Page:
Nanoflares are low energy events, difficult to observe due to their low X-ray energies. The EST will help us unveil these fast events. A post written by Helle Bakke, from the Rosseland Centre for Solar Physics/Institute of Theoretical Astrophysics (Norway).
Micro-flare observed on 4 September 2016 with NASA SDO/AIA and the Swedish 1-m Solar Telescope.
The solar atmosphere is divided into the photosphere, chromosphere, transition region and corona. The increase in temperature from a few thousand degrees in the photosphere to millions of degrees in the corona has raised questions for decades, and is known as the coronal heating problem.
In 1988, Eugene Parker proposed a heating mechanism of the solar corona by impulsive energy releases referred to as nanoflares. Flares are sudden brightenings in the solar atmosphere caused by the reconnection of magnetic field lines. As the field lines reconnect, magnetic energy is converted into heat and kinetic energy, producing events such as flares and coronal mass ejections. As the name suggests, nanoflares are low energy events, as opposed to the spectacular X-class flares occurring in active regions of the Sun. Low energy flares are much more prevalent than large flares, but their rate of occurrence is not yet well established. Solar flares produce a wide range of high-energy electromagnetic radiation (such as X-rays), however, small-sized flares are difficult to observe due to their low X-ray energies.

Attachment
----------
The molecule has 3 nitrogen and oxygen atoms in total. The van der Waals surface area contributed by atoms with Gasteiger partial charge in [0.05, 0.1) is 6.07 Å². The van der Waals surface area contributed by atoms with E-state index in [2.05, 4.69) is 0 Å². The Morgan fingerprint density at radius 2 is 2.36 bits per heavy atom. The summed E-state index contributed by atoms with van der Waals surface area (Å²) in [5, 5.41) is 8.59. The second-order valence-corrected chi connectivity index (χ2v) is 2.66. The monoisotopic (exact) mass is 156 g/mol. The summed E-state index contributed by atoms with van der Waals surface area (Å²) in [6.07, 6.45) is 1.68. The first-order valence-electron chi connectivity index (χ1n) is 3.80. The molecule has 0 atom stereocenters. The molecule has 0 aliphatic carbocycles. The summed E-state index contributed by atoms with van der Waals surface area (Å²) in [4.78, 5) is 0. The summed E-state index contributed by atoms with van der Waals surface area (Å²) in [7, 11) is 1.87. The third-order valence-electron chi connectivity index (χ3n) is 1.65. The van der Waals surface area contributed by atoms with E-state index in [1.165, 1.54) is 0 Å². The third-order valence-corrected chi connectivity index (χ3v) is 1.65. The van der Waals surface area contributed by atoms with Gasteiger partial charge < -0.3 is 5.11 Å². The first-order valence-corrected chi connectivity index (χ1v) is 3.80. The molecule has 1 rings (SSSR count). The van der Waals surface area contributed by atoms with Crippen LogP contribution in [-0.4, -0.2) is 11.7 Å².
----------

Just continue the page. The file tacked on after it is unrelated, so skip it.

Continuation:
The European Solar Telescope (EST) will allow us to analyse the quick variation of the magnetic field thanks to its 4-metre aperture, providing us with a unique opportunity to unravel fast and small-scale events that will help us to better understand phenomena like the aforementioned nanoflares.
The image shows a micro-flare observed on 4 September 2016. Magnetic reconnection in the corona as sketched in the cartoon in the lower left produces a hot loop of more than 7 million degrees. This hot loop is visible as the bright area in the green background image taken with the Solar Dynamics Observatory (AIA 94 Å). The active region with bright magnetic loops is shown in more detail in the yellow inset, corresponding to plasma of less than 1 million degrees (AIA 171 Å). The reconnection event in the corona produces fast electrons that hit the lower atmosphere with high energy. The impact region is very small and is shown at high resolution in the image taken with the Swedish 1-m Solar Telescope on La Palma. With the European Solar Telescope, we will be able to study the magnetic environment of the impact region in even finer detail.